I found the time to start on integrating the ability to download podcasts in RSS Bandit today. One of the things I realized is that we can't make the blanket assumption that every enclosure we see in an RSS or Atom feed is a podcast. I decided that instead of only exposting enclosures as podcasts, it would be more generic and maybe more useful to treat them as file attachments to feed items.

Below is a screenshot of what this looks like

There are other bits of UI we have to add such as a download queue and a podcasts inbox. I've also been thinking of adding the option to enqueue downloaded podcasts in iTunes or Windows Media Player. I wonder if the Zune player will provide an API so I can add that as an option as well. I should ask around at  work.

I also explicitly decided against any sort of podcasts directory functionality. If we don't typically use 'blog directories' why do we need feed directories? We're about two weeks from being done with this feature after which we'll ship a beta of the Jubilee release. My current thinking is a beta before Thanksgiving in the U.S. and the final release just before the Christmas holidays.


Categories: RSS Bandit

October 19, 2006
@ 06:06 PM

I got an email over the weekend from a friend of mine who's leaving Microsoft. I wasn't surprised to see him leave Microsoft, given that the every project he's worked on at Microsoft has either been cancelled mid-project or end of lifed in that release. After being at Microsoft for five years, I've now begun to see the signs that a project is likely to crash and burn early on. Below is a top five list of signs your software project is in trouble I compiled as part of my 'parting career advice' to my intern.

  1. Schedule Chicken: This is typically a sign that the project's schedules are unrealistic. A project with unrealistic schedule is either an indication of poor communication between layers in the product team or even worse, bad management that punishes the messenger when there is bad news (e.g. poor initial estimation of project length). The main problem with schedule chicken is that you can be "date driven" or you can be "quality driven", you can't be both.

  2. Scope Creep: Requirements changing as a software project progresses are natural. They can change due to feedback from the customer after they get to try out a prototype, due to changes in the competitive landscape or because the original requirements had hidden conditions which were not discovered until after implementation. When things get bad is when the goals of a project are changed or increased significantly without a corresponding significant change to the expected timeframe for delivery. WinFS merging with Object Spaces is my canonical example of scope creep at Microsoft.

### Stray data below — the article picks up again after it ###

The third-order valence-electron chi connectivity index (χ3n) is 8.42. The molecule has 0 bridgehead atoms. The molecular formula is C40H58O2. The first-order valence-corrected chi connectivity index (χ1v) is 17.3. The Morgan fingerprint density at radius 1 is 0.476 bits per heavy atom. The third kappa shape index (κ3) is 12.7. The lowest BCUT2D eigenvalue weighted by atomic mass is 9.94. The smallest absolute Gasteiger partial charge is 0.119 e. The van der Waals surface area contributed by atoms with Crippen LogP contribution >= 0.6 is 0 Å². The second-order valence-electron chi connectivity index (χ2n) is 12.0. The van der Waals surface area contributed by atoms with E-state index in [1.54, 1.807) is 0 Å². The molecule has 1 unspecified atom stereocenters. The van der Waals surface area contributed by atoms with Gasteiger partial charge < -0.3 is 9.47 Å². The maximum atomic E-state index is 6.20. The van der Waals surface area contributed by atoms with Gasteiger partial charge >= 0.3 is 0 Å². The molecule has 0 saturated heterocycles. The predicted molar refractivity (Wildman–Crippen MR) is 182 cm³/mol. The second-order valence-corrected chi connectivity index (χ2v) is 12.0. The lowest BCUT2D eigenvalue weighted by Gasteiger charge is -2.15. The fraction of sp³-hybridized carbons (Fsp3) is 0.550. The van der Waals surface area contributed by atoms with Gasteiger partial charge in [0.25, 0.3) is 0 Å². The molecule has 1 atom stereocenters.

3. Underresourced: You don't bring a knife to a gun fight. So you shouldn't expect that 3 developers and $50,000 will be able to compete with the Googles and Microsofts of the world. Similarly, if you work at a big company and you have a handful of folks working on a product where competitors have large teams or entire companies working on the same problem space, you're probably in over your head.  

  4. Second System Syndrome: Once you ship a software application, it instantly becomes legacy code. To a developer this means there is something newer and sexier that can solve the same problem in a more elegant way. Eventually a project is started which is intended to replace the existing product which customers are finding useful. This is often a double whammy. The new project is hamstrung out of the gate by having to meet customer expectations on backwards compatibility, performance and new features in comparison to the old product. This burden is often a crushing weight on the second system which eventually collapses under the strain. In addition, the old project is often abandoned or at best put in "maintenance mode" with only a skeleton crew working on it even though it pays the bills.  

  5. No Entrance Strategy: There is a lot of talk in the software industry of exit strategies but a lot of the time software products do not have an entrance strategy. How do you get people to use the application? How do you get the first 100,000 or 1 million users? Sometimes in big companies, there is also the corporate strategy tax to consider when deciding whether a product has an entrance strategy or not. When I was on the XML team at Microsoft, there were folks on the team working on a project they called X#. The project was basically C# with extensions to handle relational and XML data access as operations native to the programming language. I attended an internal presentation about the project and when asked what the deliverable from the project would be, the team members actually showed a Photoshoped image of a Microsoft Visual C# box which read Microsoft Visual X#. Of course, this was at the time Microsoft was taking heat for introducing both C# & Visual Basic.NET at the same time. It was unlikely that Microsoft would ship a third similar language anytime soon. The project was killed, resurrected  and morphed a couple of times. The story eventually ended happily with a lot of the innovations in the language eventually showing up as .NET Language Integrated Query (LINQ) (aka C# 3.0). That was one instance with a happy ending, a counter example is the new file system for Windows being cancelled a few years after it was announced to be shipping separately from the operating system. A file system that doesn't ship with the operating system doesn't sound like a product with an entrance strategy to me. How about you?